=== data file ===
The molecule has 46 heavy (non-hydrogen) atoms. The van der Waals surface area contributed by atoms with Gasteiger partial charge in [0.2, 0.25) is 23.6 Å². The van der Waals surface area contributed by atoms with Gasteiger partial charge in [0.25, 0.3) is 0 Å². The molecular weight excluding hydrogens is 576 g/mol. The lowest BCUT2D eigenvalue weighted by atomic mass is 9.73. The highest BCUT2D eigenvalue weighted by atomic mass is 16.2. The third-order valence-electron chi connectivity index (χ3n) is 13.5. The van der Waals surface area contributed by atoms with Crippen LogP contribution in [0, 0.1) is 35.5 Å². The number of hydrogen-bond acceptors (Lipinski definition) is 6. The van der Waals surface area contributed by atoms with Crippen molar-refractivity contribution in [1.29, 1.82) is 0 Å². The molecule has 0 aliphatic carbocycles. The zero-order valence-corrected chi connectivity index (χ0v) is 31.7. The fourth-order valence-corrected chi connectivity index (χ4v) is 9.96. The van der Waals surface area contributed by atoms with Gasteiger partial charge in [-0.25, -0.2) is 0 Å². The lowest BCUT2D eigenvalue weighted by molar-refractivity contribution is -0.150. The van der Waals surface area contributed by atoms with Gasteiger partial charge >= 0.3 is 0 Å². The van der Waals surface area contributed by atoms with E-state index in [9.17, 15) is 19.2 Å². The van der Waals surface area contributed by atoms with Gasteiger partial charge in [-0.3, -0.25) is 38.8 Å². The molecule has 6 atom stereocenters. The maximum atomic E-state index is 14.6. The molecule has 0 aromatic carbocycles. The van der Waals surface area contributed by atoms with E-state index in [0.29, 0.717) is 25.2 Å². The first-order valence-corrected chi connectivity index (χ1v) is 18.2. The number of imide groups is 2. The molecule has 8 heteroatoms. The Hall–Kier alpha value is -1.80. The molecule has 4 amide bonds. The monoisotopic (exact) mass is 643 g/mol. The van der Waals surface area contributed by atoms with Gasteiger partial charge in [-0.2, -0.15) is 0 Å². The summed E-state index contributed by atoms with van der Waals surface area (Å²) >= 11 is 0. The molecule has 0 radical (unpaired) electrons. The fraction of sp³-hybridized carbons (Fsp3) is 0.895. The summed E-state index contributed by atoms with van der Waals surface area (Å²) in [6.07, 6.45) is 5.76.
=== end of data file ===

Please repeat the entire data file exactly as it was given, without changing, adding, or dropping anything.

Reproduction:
The molecule has 46 heavy (non-hydrogen) atoms. The van der Waals surface area contributed by atoms with Gasteiger partial charge in [0.2, 0.25) is 23.6 Å². The van der Waals surface area contributed by atoms with Gasteiger partial charge in [0.25, 0.3) is 0 Å². The molecular weight excluding hydrogens is 576 g/mol. The lowest BCUT2D eigenvalue weighted by atomic mass is 9.73. The highest BCUT2D eigenvalue weighted by atomic mass is 16.2. The third-order valence-electron chi connectivity index (χ3n) is 13.5. The van der Waals surface area contributed by atoms with Crippen LogP contribution in [0, 0.1) is 35.5 Å². The number of hydrogen-bond acceptors (Lipinski definition) is 6. The van der Waals surface area contributed by atoms with Crippen molar-refractivity contribution in [1.29, 1.82) is 0 Å². The molecule has 0 aliphatic carbocycles. The zero-order valence-corrected chi connectivity index (χ0v) is 31.7. The fourth-order valence-corrected chi connectivity index (χ4v) is 9.96. The van der Waals surface area contributed by atoms with Gasteiger partial charge in [-0.25, -0.2) is 0 Å². The lowest BCUT2D eigenvalue weighted by molar-refractivity contribution is -0.150. The van der Waals surface area contributed by atoms with Gasteiger partial charge >= 0.3 is 0 Å². The van der Waals surface area contributed by atoms with E-state index in [9.17, 15) is 19.2 Å². The van der Waals surface area contributed by atoms with Gasteiger partial charge in [-0.3, -0.25) is 38.8 Å². The molecule has 6 atom stereocenters. The maximum atomic E-state index is 14.6. The molecule has 0 aromatic carbocycles. The van der Waals surface area contributed by atoms with E-state index in [0.29, 0.717) is 25.2 Å². The first-order valence-corrected chi connectivity index (χ1v) is 18.2. The number of imide groups is 2. The molecule has 8 heteroatoms. The Hall–Kier alpha value is -1.80. The molecule has 4 amide bonds. The monoisotopic (exact) mass is 643 g/mol. The van der Waals surface area contributed by atoms with Gasteiger partial charge in [-0.2, -0.15) is 0 Å². The summed E-state index contributed by atoms with van der Waals surface area (Å²) >= 11 is 0. The molecule has 0 radical (unpaired) electrons. The fraction of sp³-hybridized carbons (Fsp3) is 0.895. The summed E-state index contributed by atoms with van der Waals surface area (Å²) in [6.07, 6.45) is 5.76.